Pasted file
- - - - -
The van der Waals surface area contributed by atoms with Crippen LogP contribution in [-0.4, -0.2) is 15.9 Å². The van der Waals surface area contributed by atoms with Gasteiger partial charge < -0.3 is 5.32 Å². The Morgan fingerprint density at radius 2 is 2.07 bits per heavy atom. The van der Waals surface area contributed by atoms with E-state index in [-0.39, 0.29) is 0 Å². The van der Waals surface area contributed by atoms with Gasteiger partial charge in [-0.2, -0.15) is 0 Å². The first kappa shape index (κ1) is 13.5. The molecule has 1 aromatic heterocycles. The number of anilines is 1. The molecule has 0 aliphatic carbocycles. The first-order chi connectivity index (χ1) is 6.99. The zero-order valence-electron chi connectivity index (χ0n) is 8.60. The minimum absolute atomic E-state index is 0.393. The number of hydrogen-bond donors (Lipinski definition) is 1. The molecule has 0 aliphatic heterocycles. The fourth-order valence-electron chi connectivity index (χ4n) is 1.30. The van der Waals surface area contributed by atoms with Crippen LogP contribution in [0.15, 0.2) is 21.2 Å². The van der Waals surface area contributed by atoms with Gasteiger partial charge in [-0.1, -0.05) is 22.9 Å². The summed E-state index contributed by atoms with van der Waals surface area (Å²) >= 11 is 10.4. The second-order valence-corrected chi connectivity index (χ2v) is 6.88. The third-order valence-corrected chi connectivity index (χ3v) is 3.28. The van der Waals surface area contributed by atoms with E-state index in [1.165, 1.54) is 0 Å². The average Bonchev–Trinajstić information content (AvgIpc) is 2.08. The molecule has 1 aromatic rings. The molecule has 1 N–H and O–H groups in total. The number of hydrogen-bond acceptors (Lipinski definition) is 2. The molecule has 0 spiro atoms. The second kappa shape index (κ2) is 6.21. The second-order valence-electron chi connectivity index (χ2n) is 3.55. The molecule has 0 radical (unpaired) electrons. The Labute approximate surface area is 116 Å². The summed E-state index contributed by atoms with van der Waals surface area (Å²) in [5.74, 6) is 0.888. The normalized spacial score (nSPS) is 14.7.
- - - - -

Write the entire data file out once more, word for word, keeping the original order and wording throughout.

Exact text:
The van der Waals surface area contributed by atoms with Crippen LogP contribution in [-0.4, -0.2) is 15.9 Å². The van der Waals surface area contributed by atoms with Gasteiger partial charge < -0.3 is 5.32 Å². The Morgan fingerprint density at radius 2 is 2.07 bits per heavy atom. The van der Waals surface area contributed by atoms with E-state index in [-0.39, 0.29) is 0 Å². The van der Waals surface area contributed by atoms with Gasteiger partial charge in [-0.2, -0.15) is 0 Å². The first kappa shape index (κ1) is 13.5. The molecule has 1 aromatic heterocycles. The number of anilines is 1. The molecule has 0 aliphatic carbocycles. The first-order chi connectivity index (χ1) is 6.99. The zero-order valence-electron chi connectivity index (χ0n) is 8.60. The minimum absolute atomic E-state index is 0.393. The number of hydrogen-bond donors (Lipinski definition) is 1. The molecule has 0 aliphatic heterocycles. The fourth-order valence-electron chi connectivity index (χ4n) is 1.30. The van der Waals surface area contributed by atoms with Crippen LogP contribution in [0.15, 0.2) is 21.2 Å². The van der Waals surface area contributed by atoms with Gasteiger partial charge in [-0.1, -0.05) is 22.9 Å². The summed E-state index contributed by atoms with van der Waals surface area (Å²) >= 11 is 10.4. The second-order valence-corrected chi connectivity index (χ2v) is 6.88. The third-order valence-corrected chi connectivity index (χ3v) is 3.28. The van der Waals surface area contributed by atoms with E-state index in [1.165, 1.54) is 0 Å². The average Bonchev–Trinajstić information content (AvgIpc) is 2.08. The molecule has 1 aromatic rings. The molecule has 1 N–H and O–H groups in total. The number of hydrogen-bond acceptors (Lipinski definition) is 2. The molecule has 0 spiro atoms. The second kappa shape index (κ2) is 6.21. The second-order valence-electron chi connectivity index (χ2n) is 3.55. The molecule has 0 radical (unpaired) electrons. The Labute approximate surface area is 116 Å². The summed E-state index contributed by atoms with van der Waals surface area (Å²) in [5.74, 6) is 0.888. The normalized spacial score (nSPS) is 14.7.